In pseudo-mutuality, only warm, loving, supportive feelings are tolerated and expressed. The [family] members often hold each other’s hands and exude mutual concern and care. Even in their individual Rorschach responses [...[ they see only nice, cuddly, “cute” animals, babies and people, populating a Pollyannish “Disneyland.” These families massively dissociate hostile, angry and other “negative” feelings, which therefore remain unavailable for the examination and integration into each member’s and the family’s image.1
Confronted with such an actuality, even that traditional therapeutic horror the “double-bind” pales into insignificance. For what Dr Stierlin describes in his calm and humane prose is a true apocalypse of inauthenticity, and one that – unlike a “nervous breakdown” – successfully deflects from itself the already half-hearted attention of our Disneyland society.

Yet the struggle for sanity must continue. And the highest heroism can only emerge when the cause seems lost.

Finally, I cannot resist observing that there is an admirable convergence between the work of Arthur Janov and the achievements of that jovial and courageous pioneer Lloyd deMause. Janov therapeutically and deMause psychohistorically have placed the hard floor of fact under the earlier psychoanalytic assumption that what we are and do as adults – and, more significantly, what is done to us – is determined not in the Pentagon or the Kremlin, but in the cradle and the womb.

A thought worth remembering when the train pulls into our destined Auschwitz, when an eerie light shines forth in the horizon, or when the bullets rip us apart.
1Helm Stierlin, Family Theory: An Introduction. Reprinted from Operational Theories of Personality, edited by Arhur Burton, New York, 1974.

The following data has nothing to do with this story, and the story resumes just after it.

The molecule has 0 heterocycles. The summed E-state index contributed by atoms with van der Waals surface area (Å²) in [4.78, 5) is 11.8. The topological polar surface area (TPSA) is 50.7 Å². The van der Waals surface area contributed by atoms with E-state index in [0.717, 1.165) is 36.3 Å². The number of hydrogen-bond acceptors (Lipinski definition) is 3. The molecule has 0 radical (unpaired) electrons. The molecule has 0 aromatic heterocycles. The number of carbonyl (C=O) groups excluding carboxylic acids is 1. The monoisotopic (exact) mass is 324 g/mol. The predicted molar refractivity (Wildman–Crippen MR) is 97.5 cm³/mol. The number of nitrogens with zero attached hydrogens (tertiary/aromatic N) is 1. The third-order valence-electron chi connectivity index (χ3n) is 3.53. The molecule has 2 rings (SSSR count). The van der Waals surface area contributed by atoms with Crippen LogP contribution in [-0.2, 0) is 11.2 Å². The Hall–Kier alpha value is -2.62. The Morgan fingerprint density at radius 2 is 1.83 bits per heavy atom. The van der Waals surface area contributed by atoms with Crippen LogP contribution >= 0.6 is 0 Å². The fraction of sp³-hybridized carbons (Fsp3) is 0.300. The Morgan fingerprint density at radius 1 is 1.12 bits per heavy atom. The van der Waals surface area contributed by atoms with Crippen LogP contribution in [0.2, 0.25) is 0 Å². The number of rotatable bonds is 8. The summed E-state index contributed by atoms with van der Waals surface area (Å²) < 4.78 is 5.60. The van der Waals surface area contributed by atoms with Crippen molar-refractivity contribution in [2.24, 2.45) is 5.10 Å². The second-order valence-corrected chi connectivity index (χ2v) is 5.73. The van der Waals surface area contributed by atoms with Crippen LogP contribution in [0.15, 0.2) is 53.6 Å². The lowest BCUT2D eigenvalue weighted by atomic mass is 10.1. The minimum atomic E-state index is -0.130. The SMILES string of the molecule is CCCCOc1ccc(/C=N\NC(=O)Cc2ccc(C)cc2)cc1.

Selected Quotations From Dr. Ebel's Writings

As all this implies, birth is not only an event that impinges on our memory systems and our daily lives, but a theme that is developed in the history of human culture – and that human culture may in fact exist to develop. In this sense, the period in the 1970’s when figures like Frederick Leboyer, Arthur Janov, Stanislav Grof and Lloyd deMause began to call attention to the significance of birth experience in psychological development can be seen as the culmination – the comingt "to" consciousness – of a concern that has been unconsciously acted out through much of human history; that may, in fact, have given birth to the very idea of history.
A Question mark

On my bed
flat I lie
what to make
of die.

Will the door shut?
Will it be open?
And that which lies beyond,
will it be dark?
Will it be light?
Will it be love
Will it be fright?

Will it be bad and turn
its back on little me?

Or the very best Mom
of all, who smiling sets you free!

"And aside from the deep concern with childhood that we find in some of the most important passages in the Iliad, and that I would characterize as the therapeutic meditations of a remarkable mind in an infanticidal period, we know of at least one Greek baby of astounding ugliness who, despite all the cultural injunctions to the contrary, was permitted by his parents to live. His name was Socrates, and it is most interesting to observe that his mother was a midwife, who must have seen a good many children consigned to a lonely death on a hillside outside the city walls."

"According to Diogenes Laertius, the pre-Socratic philosopher of Thales, who acted as a benevolent guardian for his nephew, was asked why he had no children of his own. He replied: “Because I love children.”

Primal Therapy and Psychohistory was originally published in The Journal of Psychohistory in 1975. It is reprinted here with the author's permission. Dr Henry Ebel's work is available through .

Go to the Primal Psychotherapy Page
Go to Lloyd deMause and Psychohistory on this website